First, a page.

Easier Said Than Done
Despite the clear advantages of interest-based collaboration, individuals – including PEPFAR team members – often tend toward position-based approaches for many reasons. For example, a history of distrust between individuals or a lack of knowledge of other agencies’ contracting and technical approaches can make sharing information with other team members seem uncomfortable, even threatening. No one wants to go into a meeting feeling vulnerable. Plus, in a world of limited resources, team members sometimes assume that the size of the pie is fixed, and that the needs of different team members and agencies are at odds. The effort involved in building relationships, delving into the root of your own and other’s interests, and exploring options takes an initial outlay of trust, knowledge, and time.
Yet the power of an interest-based approach to transform processes and affect outcomes holds great potential for PEPFAR teams. By discussing and becoming invested in others’ interests, new options and approaches can emerge that otherwise would not be apparent. Not only are mutually- satisfactory outcomes more likely when many members’ interests are met, but an interest-based approach facilitates teams’ abilities to build constructive, positive relationships for the future – a particularly important benefit for long-term working situations.
While sounding simple, the following reminders can help to turn a potentially difficult position- based approach into a collaborative, interest- based conversation that is more likely to meet the needs of all the people involved:
- Interest: First, focus on interests – not positions.
- Options: Generate a variety of possibilities before deciding on one.
- Criteria: Agree on objective standards that a successful team solution or decision must meet.
Embracing this collaborative mindset will help you and your teammates explore, understand and communicate your interests… and maximize your chances of success.
To illustrate the value of collaborative approaches, let’s use our earlier example of the COP decision making process. Notice the contrasts in the two approaches below:
Case: Using a Position-Based Approach
The chair of the meeting starts by announcing “our objective is to reach a decision on the final allocation of funds for the upcoming year.” She says that she’s taken a look at previous year’s budgets, and proposes that “we maintain the same percentage of funding for each agency… let them make decisions on how this gets distributed across their implementing partners.”
Upon hearing this opening statement, the colleagues gathered in the room might want to roll their eyes. They may be thinking to themselves, “Once again she has the one answer that works for her, but she hasn’t even asked us what we think.” Or they might feel like telling her exactly why they disagree with the plan, and are busy plotting what they could propose next instead. If the ensuing discussion turns into a debate about the merits of the proposal, the group may not reach any agreement…and if even they do, there may be some hurt feelings and damaged relationships along the way.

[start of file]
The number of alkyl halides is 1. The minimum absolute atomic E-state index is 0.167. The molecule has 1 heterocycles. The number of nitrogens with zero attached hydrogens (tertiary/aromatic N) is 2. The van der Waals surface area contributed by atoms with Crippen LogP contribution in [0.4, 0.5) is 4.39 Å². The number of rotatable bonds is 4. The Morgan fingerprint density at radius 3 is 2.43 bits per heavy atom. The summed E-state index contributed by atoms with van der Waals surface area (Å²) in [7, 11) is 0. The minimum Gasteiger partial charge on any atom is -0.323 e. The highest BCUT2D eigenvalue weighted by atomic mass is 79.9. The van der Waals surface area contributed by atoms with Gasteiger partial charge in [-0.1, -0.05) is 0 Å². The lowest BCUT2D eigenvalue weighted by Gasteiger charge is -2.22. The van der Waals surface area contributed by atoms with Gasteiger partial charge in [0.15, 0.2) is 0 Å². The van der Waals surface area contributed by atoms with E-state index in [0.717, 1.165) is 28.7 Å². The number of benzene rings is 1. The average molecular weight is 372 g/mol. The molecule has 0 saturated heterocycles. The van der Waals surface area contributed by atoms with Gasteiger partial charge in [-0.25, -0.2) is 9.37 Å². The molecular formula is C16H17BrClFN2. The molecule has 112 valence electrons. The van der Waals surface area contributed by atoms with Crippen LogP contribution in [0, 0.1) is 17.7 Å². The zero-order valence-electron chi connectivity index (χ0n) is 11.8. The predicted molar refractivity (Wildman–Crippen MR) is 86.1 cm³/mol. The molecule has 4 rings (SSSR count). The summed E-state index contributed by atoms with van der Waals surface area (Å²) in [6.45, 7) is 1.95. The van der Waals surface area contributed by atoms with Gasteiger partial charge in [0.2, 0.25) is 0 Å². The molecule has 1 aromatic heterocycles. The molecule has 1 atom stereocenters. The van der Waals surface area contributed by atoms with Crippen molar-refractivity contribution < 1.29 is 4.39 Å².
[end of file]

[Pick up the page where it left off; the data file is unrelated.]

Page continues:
The chair started from a position statement – and as a result, everything afterwards was aimed at defending or debating the opening proposal.
Case: Using a Interest-Based Approach
Using an interest-based approach, the chair of the meeting could start by stating, “The objective today is to reach a decision on the final allocation of funds for the coming year. Before we get into the details and solutions, I’d like us to spend a few minutes clarifying what is important to each of us about this process, and what you’d like the funding decision to achieve. For example, it is really important to me that we are able to sustain the work we started last year with our key implementing partner. In addition, I want all of us to leave this meeting feeling we can speak with one voice on these decisions. Those are my hopes. What is important from your perspective?”
With everyone’s most important interests known to everyone in the room, the group can then move onto generating different ways of allocating funds that take into consideration the interests of all. The final decision might not be one that anyone had thought of before the meeting – rather, the solution has emerged from the collaborative process. And it’s the solution most likely to work for everyone.
Here are more details about the specific steps in this process:
1. Determine Interest